‘The Book of the Future’: Photobooks between disciplines

Fiona Allen, University of Exeter
Simon Constantine, UCL

Daniel Hartley, Durham University

From self-published volumes to digital projects, the twenty-first century has witnessed a renewed interest in the photobook. Indeed, whilst the decision to combine text, photography and archival materials is a product of the nineteenth century, the term photobook is a somewhat more recent invention. This revival has also given rise to an increased scholarly and institutional interest in the topic – developments exemplified by Tate’s recent acquisition of Martin Parr’s photobook collection. In many respects, these events echo a claim made in a 1937 review of Margaret Bourke-White and Erskine Caldwell’s You Have Seen Their Faces: the volume embodied ‘what the book of the future will be like’ – that is, one in which the established hierarchy between text and image has been dissolved. What is less clear, however, is whether the term photobook indicates the realisation of this goal or, as David Campany has argued, an attempt to ascribe a fictive unity to an otherwise plural field.

Although the photobook has generated a substantial body of scholarship, the majority of this material has chosen to focus on its visual components. As such, this panel will explore the possibility of adopting a more interdisciplinary approach. How useful are literary analogies, such as the comparison between the photo sequence and the sentence, when engaging with this material? What type of methodological framework would do justice to the collaborations between photographers and writers which underpin these books? How does literary form affect, imitate or trouble photographic form, and vice versa? By pursuing these (and other) questions, we hope to stage a dialogue on the photobook which brings together scholars from art history, literary studies and other related disciplines.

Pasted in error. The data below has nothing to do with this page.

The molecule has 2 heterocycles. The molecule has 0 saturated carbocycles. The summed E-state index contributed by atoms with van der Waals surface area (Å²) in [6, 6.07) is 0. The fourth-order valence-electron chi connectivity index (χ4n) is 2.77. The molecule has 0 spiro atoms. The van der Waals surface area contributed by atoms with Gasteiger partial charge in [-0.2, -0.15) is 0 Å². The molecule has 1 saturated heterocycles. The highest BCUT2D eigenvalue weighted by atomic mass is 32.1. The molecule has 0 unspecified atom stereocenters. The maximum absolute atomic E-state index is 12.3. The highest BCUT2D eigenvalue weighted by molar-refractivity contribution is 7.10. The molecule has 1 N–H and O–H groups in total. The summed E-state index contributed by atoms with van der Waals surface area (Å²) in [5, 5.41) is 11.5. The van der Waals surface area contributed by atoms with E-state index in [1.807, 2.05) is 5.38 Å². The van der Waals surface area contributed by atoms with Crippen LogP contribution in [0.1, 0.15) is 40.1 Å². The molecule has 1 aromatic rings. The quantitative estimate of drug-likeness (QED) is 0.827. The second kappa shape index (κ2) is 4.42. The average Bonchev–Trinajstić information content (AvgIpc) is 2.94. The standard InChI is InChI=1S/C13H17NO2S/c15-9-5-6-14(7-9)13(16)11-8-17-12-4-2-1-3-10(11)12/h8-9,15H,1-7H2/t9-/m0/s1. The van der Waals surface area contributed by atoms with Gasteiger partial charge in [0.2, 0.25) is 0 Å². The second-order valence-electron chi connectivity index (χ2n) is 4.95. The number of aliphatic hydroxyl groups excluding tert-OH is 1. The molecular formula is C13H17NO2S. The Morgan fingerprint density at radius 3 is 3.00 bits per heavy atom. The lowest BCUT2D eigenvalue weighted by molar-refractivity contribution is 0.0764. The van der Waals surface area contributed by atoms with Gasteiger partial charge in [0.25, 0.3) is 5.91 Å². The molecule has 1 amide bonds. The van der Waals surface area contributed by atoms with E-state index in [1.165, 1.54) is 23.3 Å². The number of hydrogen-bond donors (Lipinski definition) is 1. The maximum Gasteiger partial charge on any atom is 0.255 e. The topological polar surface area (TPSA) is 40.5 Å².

Speakers

Polaroid, Portrait, Page: Richard Hamilton and the Photobook 
Kevin Lotery (Newcastle University)

The Look of Sound: L’Optique Moderne, a photobook 
Jill Carrick (Carleton University)

‘To inhabit, uneasily, the intersection’: Germaine Krull and the Photographic Book 
Max Boersma (Harvard University)

Cutting In: Gerhard Richter’s Photobooks 
Matthew Bowman (University of Suffolk)

The Book as Stage: Ugo Mulas’s New York: The New Art Scene 
Gloria Boeri (University of Oxford)

Walker Evans’s Physiognomies 
Stephanie Schwartz (UCL)

 

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